Spending your twenties and thirties deconstructing everything is the luxury of the upper class. It’s the hobby of people who don’t really have jobs or a family depending on them for support. That’s why the deconstruction is fundamentally unserious. After writing a book calling for the abolition of the family, Vicky and Sophia got married. Vicky’s living in West Philly where the riots and the looting are going on, shopping for antiques, and writing a book in defense of looting.
As F. Scott Fitzgerald wrote in The Great Gatsby, "They were careless people, Tom and Daisy—they smashed up things and creatures and then retreated back into their money or their vast carelessness."
A generation of upscale leftists is smashing up everything while knowing that they can retreat to the pricey suburbs that spawned them, to their country estates and condos, while the chaos and destruction happen to someone else. Tom might be calling himself Thomasina and Daisy might be calling herself a lesbian, but they’re still playing games and amusing themselves at other people’s expense in the vast carelessness of theoretical reasons for destroying it all.
Willie/Vicky originally wrote an article titled “In Defense of Looting” in 2014 during the Ferguson riots filled with 1619 Project style nonsense like "American police forces evolved out of fugitive slave patrols", while insisting that, "the idea of private property is just that: an idea."
Of course every idea is an idea. Including the sacrosanct nature of human life and liberty.
Dismissing fundamental concepts on which your existence depends as mere ideas is a privilege. Violence, disorder, and chaos can take away that privilege and show their value.
Leftists deconstruct everything until they realize how badly they need those ideas. But it takes far longer for them to be affected by the destruction than the poorer and more vulnerable people whose lives have been turned upside down for a sensational new talking point at one of Katrina vanden Heuvel’s fashionable parties.
While countless small businesses have been destroyed, Amazon’s business model is booming.
The massive corporation, where many lefties will be shopping for copies of “In Defense of Looting” doubled its quarterly profits. Amazon controls 38% of the e-commerce market and when Black Lives Matter looters burn their way through neighborhoods, more retail moves away and goes online. Small business owners decide that it’s better to be a third party seller for a massive corporation than to try and keep going during the lockdowns and race riots.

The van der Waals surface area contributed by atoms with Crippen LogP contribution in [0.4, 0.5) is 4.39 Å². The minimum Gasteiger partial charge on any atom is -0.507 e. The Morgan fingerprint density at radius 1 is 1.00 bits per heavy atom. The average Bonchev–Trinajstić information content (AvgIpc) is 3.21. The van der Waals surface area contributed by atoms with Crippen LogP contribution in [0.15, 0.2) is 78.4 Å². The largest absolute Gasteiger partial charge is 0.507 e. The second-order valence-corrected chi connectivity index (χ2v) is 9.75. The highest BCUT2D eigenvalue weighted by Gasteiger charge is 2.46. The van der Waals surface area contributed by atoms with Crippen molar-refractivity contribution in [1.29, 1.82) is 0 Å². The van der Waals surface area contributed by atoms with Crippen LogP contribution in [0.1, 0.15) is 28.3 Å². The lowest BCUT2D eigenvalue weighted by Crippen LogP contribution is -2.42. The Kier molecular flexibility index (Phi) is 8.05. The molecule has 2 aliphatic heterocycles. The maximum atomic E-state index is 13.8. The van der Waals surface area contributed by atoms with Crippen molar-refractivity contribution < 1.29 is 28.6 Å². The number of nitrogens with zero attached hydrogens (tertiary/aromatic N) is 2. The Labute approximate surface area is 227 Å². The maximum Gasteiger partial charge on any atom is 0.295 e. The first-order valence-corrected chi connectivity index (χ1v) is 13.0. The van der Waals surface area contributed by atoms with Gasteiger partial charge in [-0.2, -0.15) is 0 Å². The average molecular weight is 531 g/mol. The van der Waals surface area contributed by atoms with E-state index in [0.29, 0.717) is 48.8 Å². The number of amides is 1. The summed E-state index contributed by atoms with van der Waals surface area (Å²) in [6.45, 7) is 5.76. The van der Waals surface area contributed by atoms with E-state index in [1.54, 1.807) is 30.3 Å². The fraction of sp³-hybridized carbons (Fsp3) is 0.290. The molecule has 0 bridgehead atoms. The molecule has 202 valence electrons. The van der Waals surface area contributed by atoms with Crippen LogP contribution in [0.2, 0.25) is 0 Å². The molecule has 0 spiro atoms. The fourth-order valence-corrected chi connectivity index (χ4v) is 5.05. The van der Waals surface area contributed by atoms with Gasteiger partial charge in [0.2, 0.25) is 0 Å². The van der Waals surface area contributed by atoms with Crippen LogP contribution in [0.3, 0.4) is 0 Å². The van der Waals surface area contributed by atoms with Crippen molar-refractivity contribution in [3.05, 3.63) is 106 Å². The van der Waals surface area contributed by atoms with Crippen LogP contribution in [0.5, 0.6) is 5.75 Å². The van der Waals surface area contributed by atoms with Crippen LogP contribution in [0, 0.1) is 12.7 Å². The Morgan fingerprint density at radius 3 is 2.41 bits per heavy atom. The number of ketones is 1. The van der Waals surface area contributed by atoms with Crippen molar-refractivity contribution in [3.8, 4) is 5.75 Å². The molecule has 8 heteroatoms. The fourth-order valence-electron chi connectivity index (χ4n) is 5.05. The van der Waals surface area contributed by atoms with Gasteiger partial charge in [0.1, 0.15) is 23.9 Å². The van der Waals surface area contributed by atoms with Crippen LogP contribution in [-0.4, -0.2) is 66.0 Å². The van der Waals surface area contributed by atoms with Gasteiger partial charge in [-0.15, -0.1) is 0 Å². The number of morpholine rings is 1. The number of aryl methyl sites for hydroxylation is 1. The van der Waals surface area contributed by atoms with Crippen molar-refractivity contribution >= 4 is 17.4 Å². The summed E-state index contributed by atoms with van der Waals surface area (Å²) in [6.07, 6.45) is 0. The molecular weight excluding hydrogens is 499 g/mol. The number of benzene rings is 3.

Amazon can make money from “In Defense of Looting” and from the actual looting.
The small businesses that Vicky Osterweil ridicules provide their owners with some measure of independence. The looters turn them into subjects of the same sort of massive corporate monopoly that Osterweil claims to hate, yet ultimately champions and makes his money from.
Osterweil preaches in defense of looting in the name of the black community. But the death of small businesses hits black communities hardest. Shopping online is a lot easier if you have a credit card or a checking account. Portions of the black community have neither. Wiping out street retail in urban areas not only guts neighborhoods, it turns retail into wealth privilege.
Upscale areas will still have street level retail once the Black Lives Matter riots die down. But the poorer black areas hardest hit by them won’t. The white leftists promoting looting will still have their quaint cafes, punk hair salons and social justice yoga studios that Vicky and Sophie rave about, they’ll also have local supermarkets like Whole Foods, owned by Amazon, groceries, restaurants, boutiques, coffee shops, and the rest of the hipster detritus of gentrification.
That’s because they have the money and spend the money to make street retail profitable.
When the rioting is done, there will be burned out neighborhoods ripe for real estate speculators to move in, renovate, and peddle to the wealthy white hipsters who want to live there.
Promote enough looting and you too can cash in when the market is right.
There is more than one kind of looting. There are the organized gangs smashing up Philly pharmacies and heading away in vans and trucks. There’s the Soros DA who lets crime happen. And there are the professional white activists who keep shouting Black Lives Matter while promoting the destruction of black neighborhoods to sell their books on Amazon.
While Vice lavishly promotes looting and Marxist deconstructionism as radical chic, its parent company is partly owned by Disney, a private equity firm, and Soros Fund Management.
The street looting is paralleled by an even more massive looting at the top with hipster Marxist deconstructionists as ideological foot soldiers in the trashing of America. Some of the biggest social justice corporations in the country are funding the attacks on capitalism and the country.
Meanwhile in August, Soros Fund Management raised its stake in Amazon by 102%.